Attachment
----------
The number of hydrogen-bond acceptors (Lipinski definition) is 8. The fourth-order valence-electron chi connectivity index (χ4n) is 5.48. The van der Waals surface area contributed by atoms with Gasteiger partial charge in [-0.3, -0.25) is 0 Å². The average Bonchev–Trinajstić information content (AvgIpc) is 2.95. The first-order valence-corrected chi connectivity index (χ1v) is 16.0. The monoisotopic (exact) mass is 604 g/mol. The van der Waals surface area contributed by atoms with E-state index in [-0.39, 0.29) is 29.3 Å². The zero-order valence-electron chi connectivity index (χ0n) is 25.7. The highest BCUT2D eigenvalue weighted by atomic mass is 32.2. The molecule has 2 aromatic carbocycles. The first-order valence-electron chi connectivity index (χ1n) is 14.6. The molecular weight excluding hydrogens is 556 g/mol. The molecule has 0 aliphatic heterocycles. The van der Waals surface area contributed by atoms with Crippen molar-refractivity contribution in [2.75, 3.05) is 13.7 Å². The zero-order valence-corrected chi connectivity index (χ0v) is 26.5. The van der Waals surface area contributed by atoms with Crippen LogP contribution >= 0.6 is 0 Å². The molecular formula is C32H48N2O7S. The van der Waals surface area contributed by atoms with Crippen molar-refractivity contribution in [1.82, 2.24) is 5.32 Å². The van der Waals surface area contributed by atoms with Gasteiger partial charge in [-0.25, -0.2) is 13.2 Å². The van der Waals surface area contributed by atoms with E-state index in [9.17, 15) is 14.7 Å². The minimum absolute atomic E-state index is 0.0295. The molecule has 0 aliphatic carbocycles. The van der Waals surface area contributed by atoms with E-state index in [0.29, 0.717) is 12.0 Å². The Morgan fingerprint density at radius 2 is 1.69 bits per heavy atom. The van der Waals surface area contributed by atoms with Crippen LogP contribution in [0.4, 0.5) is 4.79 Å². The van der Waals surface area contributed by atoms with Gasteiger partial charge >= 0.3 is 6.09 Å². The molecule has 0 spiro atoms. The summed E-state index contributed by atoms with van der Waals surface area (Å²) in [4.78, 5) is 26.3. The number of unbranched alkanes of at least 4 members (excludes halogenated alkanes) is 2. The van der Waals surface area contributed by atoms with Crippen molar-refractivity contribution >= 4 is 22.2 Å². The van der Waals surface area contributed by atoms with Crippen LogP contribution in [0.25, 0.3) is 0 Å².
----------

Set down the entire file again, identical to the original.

The number of hydrogen-bond acceptors (Lipinski definition) is 8. The fourth-order valence-electron chi connectivity index (χ4n) is 5.48. The van der Waals surface area contributed by atoms with Gasteiger partial charge in [-0.3, -0.25) is 0 Å². The average Bonchev–Trinajstić information content (AvgIpc) is 2.95. The first-order valence-corrected chi connectivity index (χ1v) is 16.0. The monoisotopic (exact) mass is 604 g/mol. The van der Waals surface area contributed by atoms with E-state index in [-0.39, 0.29) is 29.3 Å². The zero-order valence-electron chi connectivity index (χ0n) is 25.7. The highest BCUT2D eigenvalue weighted by atomic mass is 32.2. The molecule has 2 aromatic carbocycles. The first-order valence-electron chi connectivity index (χ1n) is 14.6. The molecular weight excluding hydrogens is 556 g/mol. The molecule has 0 aliphatic heterocycles. The van der Waals surface area contributed by atoms with Crippen molar-refractivity contribution in [2.75, 3.05) is 13.7 Å². The zero-order valence-corrected chi connectivity index (χ0v) is 26.5. The van der Waals surface area contributed by atoms with Crippen LogP contribution >= 0.6 is 0 Å². The molecular formula is C32H48N2O7S. The van der Waals surface area contributed by atoms with Crippen molar-refractivity contribution in [1.82, 2.24) is 5.32 Å². The van der Waals surface area contributed by atoms with Gasteiger partial charge in [-0.25, -0.2) is 13.2 Å². The van der Waals surface area contributed by atoms with E-state index in [9.17, 15) is 14.7 Å². The minimum absolute atomic E-state index is 0.0295. The molecule has 0 aliphatic carbocycles. The van der Waals surface area contributed by atoms with E-state index in [0.29, 0.717) is 12.0 Å². The Morgan fingerprint density at radius 2 is 1.69 bits per heavy atom. The van der Waals surface area contributed by atoms with Crippen LogP contribution in [0.4, 0.5) is 4.79 Å². The van der Waals surface area contributed by atoms with Gasteiger partial charge >= 0.3 is 6.09 Å². The molecule has 0 spiro atoms. The summed E-state index contributed by atoms with van der Waals surface area (Å²) in [4.78, 5) is 26.3. The number of unbranched alkanes of at least 4 members (excludes halogenated alkanes) is 2. The van der Waals surface area contributed by atoms with Crippen molar-refractivity contribution >= 4 is 22.2 Å². The van der Waals surface area contributed by atoms with Crippen LogP contribution in [0.25, 0.3) is 0 Å².